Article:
In the current environment the valuation differential between private and public companies is non-existent. Entrepreneurs of private companies expect public market valuations or even premium over their listed peers. Besides, unlike in China and other parts of the world, deals in India are heavily intermediated and aggressively marketed. In a majority of cases, the primary criterion of promoters is valuation. Promoters prefer raising capital at the heights of the public markets and defer it during down markets even at the cost of postponing growth.
What are the key challenges faced by PE-backed companies?
In the current environment, the biggest issues faced by companies are not the absence of a sizeable order-book or dearth of capital but execution challenges and the ability to hire and retain talent. This is where experienced PE managers can add value.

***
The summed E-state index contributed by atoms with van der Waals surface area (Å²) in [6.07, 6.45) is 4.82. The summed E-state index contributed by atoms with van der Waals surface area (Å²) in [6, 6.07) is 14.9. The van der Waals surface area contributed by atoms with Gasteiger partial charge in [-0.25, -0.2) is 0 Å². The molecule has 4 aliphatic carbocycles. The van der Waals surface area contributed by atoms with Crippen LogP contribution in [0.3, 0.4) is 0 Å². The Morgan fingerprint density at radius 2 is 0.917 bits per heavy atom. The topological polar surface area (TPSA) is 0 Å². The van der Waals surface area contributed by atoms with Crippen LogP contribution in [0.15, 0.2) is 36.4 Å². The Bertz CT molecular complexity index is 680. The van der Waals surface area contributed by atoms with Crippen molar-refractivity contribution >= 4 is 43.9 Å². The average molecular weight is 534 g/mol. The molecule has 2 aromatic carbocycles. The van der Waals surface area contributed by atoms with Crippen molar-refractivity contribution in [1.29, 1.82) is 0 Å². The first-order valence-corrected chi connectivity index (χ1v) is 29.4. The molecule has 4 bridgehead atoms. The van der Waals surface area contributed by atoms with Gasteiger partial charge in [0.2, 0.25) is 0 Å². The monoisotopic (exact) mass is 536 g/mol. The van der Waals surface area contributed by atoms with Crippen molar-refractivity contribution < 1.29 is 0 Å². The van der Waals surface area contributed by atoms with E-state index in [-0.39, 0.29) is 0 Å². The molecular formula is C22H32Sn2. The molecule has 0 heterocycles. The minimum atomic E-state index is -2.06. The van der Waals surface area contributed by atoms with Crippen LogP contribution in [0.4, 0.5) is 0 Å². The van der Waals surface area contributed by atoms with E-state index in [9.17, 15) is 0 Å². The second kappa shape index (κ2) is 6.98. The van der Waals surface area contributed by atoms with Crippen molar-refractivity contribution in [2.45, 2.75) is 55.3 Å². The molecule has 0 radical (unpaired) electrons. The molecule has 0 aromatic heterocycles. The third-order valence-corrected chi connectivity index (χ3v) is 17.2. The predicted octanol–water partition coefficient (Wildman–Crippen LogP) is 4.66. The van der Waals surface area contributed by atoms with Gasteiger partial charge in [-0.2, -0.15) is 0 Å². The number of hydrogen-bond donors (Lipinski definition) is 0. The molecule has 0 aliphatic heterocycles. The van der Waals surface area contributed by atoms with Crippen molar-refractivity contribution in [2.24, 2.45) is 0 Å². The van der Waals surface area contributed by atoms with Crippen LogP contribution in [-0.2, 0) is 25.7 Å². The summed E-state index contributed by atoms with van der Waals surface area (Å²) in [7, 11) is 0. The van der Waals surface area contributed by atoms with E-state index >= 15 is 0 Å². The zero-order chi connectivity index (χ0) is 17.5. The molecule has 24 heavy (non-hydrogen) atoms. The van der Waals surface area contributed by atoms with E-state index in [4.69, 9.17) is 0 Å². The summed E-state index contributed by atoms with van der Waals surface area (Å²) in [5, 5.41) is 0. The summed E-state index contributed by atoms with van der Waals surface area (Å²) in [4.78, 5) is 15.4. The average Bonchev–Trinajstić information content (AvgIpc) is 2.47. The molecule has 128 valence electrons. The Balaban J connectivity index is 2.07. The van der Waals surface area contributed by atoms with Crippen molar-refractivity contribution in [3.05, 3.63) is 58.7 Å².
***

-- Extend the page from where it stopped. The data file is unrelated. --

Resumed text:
What are typical issues you encounter when dealing with family owned enterprises?
Most PE investments in India are minority investments. Operating as minority shareholders and influencing entrepreneurs to create value is not easy. The majority of Indian entrepreneurs expect PE funds to be passive investors. We, being a local team, believe we have a better insight into dealing with family-dominated Indian businesses. We strive to establish a good working relationship with entrepreneurs and aim to complement them by adding value in evolving the right strategy, recruiting talent, assisting in inorganic growth, etc. The style of engagement is collaborative in nature, rather than the ‘control’ approach typical of PE funds around the world.
Why are PE funds more inclined to invest in PIPEs (private investments in public equity)?